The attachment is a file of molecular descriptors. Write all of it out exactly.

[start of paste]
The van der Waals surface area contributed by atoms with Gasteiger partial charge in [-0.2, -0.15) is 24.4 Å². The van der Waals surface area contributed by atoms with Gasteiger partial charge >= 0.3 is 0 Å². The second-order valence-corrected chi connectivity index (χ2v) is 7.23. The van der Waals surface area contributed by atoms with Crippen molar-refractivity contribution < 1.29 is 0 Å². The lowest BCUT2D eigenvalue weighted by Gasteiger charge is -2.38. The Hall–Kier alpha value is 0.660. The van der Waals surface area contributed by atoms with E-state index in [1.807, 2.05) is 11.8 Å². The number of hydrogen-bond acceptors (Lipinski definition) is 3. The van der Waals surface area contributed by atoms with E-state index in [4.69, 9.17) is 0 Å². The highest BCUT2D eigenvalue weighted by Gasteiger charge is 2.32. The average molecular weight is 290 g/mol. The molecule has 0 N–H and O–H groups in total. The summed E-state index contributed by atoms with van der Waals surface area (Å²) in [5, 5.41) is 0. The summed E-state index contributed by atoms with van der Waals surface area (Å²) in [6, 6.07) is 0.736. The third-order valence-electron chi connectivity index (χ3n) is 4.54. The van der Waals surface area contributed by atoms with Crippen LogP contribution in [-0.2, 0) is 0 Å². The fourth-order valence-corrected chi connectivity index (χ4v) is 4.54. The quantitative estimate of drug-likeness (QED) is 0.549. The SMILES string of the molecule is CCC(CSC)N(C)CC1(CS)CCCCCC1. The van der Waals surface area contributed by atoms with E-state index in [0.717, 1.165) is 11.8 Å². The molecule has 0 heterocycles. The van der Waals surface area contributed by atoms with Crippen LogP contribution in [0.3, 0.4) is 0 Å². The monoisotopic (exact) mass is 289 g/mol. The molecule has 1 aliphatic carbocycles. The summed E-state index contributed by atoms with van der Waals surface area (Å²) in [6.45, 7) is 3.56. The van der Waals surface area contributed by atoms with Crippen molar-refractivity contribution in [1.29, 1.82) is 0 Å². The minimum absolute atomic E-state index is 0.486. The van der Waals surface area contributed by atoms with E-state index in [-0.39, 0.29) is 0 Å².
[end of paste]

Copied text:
The van der Waals surface area contributed by atoms with Gasteiger partial charge in [-0.2, -0.15) is 24.4 Å². The van der Waals surface area contributed by atoms with Gasteiger partial charge >= 0.3 is 0 Å². The second-order valence-corrected chi connectivity index (χ2v) is 7.23. The van der Waals surface area contributed by atoms with Crippen molar-refractivity contribution < 1.29 is 0 Å². The lowest BCUT2D eigenvalue weighted by Gasteiger charge is -2.38. The Hall–Kier alpha value is 0.660. The van der Waals surface area contributed by atoms with E-state index in [1.807, 2.05) is 11.8 Å². The number of hydrogen-bond acceptors (Lipinski definition) is 3. The van der Waals surface area contributed by atoms with E-state index in [4.69, 9.17) is 0 Å². The highest BCUT2D eigenvalue weighted by Gasteiger charge is 2.32. The average molecular weight is 290 g/mol. The molecule has 0 N–H and O–H groups in total. The summed E-state index contributed by atoms with van der Waals surface area (Å²) in [5, 5.41) is 0. The summed E-state index contributed by atoms with van der Waals surface area (Å²) in [6, 6.07) is 0.736. The third-order valence-electron chi connectivity index (χ3n) is 4.54. The van der Waals surface area contributed by atoms with Crippen LogP contribution in [-0.2, 0) is 0 Å². The fourth-order valence-corrected chi connectivity index (χ4v) is 4.54. The quantitative estimate of drug-likeness (QED) is 0.549. The SMILES string of the molecule is CCC(CSC)N(C)CC1(CS)CCCCCC1. The van der Waals surface area contributed by atoms with E-state index in [0.717, 1.165) is 11.8 Å². The molecule has 0 heterocycles. The van der Waals surface area contributed by atoms with Crippen LogP contribution in [0.3, 0.4) is 0 Å². The monoisotopic (exact) mass is 289 g/mol. The molecule has 1 aliphatic carbocycles. The summed E-state index contributed by atoms with van der Waals surface area (Å²) in [6.45, 7) is 3.56. The van der Waals surface area contributed by atoms with Crippen molar-refractivity contribution in [1.29, 1.82) is 0 Å². The minimum absolute atomic E-state index is 0.486. The van der Waals surface area contributed by atoms with E-state index in [-0.39, 0.29) is 0 Å².